Like a lot of people, you might think that muscle weighs more than fat.
“When I hear this statement, I always think of the old riddle: Which weighs more, a pound of feathers or a pound of bricks?” says Laura Stusek, MS, fitness coordinator for Westminster College in Salt Lake City, Utah. “A pound is a pound!”
Muscle vs. Fat: Clearing Up the Misconception
Common sense tells us a pound of muscle and a pound of fat have to weigh the same, but they do differ in density. This means if you look at five pounds of muscle and five pounds of fat side by side, the fat takes up more volume, or space, than the muscle. That’s important when you’re on adiet and part of your goal is the lean look of muscle, not the flabby look of fat.
So why do people say muscle weighs more than fat?
“I find people make this statement when they put on weight,” says Stusek. “One person will say, ‘I gained three pounds and I’ve been working out.’ The good-friend response is, ‘It’s all muscle.’ And while this is a very comforting thing to hear, it’s just impossible to gain three pounds of muscle in a week. It is common for exercisers to lose fat and gain muscle without a change in body weight, so I understand why people often get frustrated."
Muscle vs. Fat: The Truth
The first step in a successful diet and exercise program is to banish the idea that muscle weighs more and is therefore bad. In fact, Stusek recommends tossing out the scale altogether.
“I try to get people to think about how they are feeling, how their clothes are fitting, and how their body has changed,” Stusek advises. “It’s a hard thing to do sometimes. The focus should not just be the number on the scale. If we only did things to make ourselves weigh less, we wouldn’t necessarily be healthier.”
Muscle vs. Fat: The Benefits of Muscle
In fact, not only should dieters stop thinking of muscle as the enemy, they should embrace it as their friend.
Muscle boosts a person’s metabolism, so a pound of muscle will burn more calories at rest than a pound of fat. What does this mean? Even when you’re not exercising — you could be sitting on the couch watching TV — you will be burning more calories just by having more muscle.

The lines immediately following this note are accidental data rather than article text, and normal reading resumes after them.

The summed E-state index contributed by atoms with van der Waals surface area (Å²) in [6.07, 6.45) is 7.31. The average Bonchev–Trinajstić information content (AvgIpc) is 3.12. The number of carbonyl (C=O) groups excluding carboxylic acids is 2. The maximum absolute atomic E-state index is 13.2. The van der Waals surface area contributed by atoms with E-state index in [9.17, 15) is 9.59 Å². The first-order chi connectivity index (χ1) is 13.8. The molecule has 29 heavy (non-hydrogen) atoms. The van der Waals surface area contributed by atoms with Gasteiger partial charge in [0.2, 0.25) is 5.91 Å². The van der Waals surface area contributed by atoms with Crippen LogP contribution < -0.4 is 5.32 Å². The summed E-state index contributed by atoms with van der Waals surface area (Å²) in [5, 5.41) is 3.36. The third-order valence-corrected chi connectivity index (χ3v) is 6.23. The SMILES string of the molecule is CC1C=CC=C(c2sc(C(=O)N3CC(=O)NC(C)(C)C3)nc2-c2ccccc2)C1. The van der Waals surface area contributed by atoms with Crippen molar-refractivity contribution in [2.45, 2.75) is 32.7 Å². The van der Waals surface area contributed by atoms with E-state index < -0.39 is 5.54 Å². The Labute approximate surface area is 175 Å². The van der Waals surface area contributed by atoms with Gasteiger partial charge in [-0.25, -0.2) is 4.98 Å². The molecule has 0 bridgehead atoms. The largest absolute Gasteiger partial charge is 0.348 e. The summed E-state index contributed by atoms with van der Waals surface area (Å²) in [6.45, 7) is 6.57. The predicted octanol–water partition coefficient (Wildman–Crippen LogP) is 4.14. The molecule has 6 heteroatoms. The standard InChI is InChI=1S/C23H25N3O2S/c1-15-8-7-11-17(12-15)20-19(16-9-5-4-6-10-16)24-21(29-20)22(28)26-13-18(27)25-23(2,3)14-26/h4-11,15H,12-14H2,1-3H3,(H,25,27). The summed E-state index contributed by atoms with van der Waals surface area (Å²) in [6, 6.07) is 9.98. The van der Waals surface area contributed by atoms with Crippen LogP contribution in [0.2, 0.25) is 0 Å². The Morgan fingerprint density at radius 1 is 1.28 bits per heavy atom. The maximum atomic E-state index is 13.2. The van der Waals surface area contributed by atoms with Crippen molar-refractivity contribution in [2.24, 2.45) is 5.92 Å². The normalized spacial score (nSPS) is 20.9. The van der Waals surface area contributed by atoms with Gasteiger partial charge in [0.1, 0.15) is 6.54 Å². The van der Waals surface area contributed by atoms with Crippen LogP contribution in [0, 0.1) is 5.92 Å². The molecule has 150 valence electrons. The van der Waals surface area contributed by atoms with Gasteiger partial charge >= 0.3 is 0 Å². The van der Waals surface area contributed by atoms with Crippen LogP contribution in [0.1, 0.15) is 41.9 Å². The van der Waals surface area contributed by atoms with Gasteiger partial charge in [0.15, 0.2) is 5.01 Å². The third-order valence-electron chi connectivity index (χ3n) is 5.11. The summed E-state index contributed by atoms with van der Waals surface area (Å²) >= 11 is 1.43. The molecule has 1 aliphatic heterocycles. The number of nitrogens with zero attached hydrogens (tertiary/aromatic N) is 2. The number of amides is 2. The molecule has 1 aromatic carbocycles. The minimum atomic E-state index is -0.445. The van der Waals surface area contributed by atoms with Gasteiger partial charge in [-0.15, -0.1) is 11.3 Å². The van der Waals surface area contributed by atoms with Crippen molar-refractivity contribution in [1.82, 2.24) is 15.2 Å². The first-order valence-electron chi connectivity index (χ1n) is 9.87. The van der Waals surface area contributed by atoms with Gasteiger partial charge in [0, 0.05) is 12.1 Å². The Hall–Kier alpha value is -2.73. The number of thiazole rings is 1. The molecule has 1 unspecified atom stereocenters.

Muscle has other benefits, too. It’s critical in improving bone density and helps prevent the loss of muscle mass that occurs with aging, allowing people to stay active as they get older.
There’s no doubt cardio workouts such as jogging, cycling, and walking are important for calorie burning and good health. But strength training is vital, too. “Of course, we always think of lifting weights to put on muscle, and many fear they will become ‘bulky,’” says Stusek. “Women need to stop worrying about this.”
There are plenty of options to build muscle, ranging from free weights to resistance bands and even plain old soup cans. Stusek recommends enlisting the help of a personal trainer to design a balanced, full-body workout for the best results. “Or if you want to bulk up, lift heavy weights and do low repetitions,” she says. And two or three times a week, with at least one day off in between for muscle recovery, is sufficient.
Ultimately, building muscle mass is a good thing. So find some enjoyable exercises and get lifting.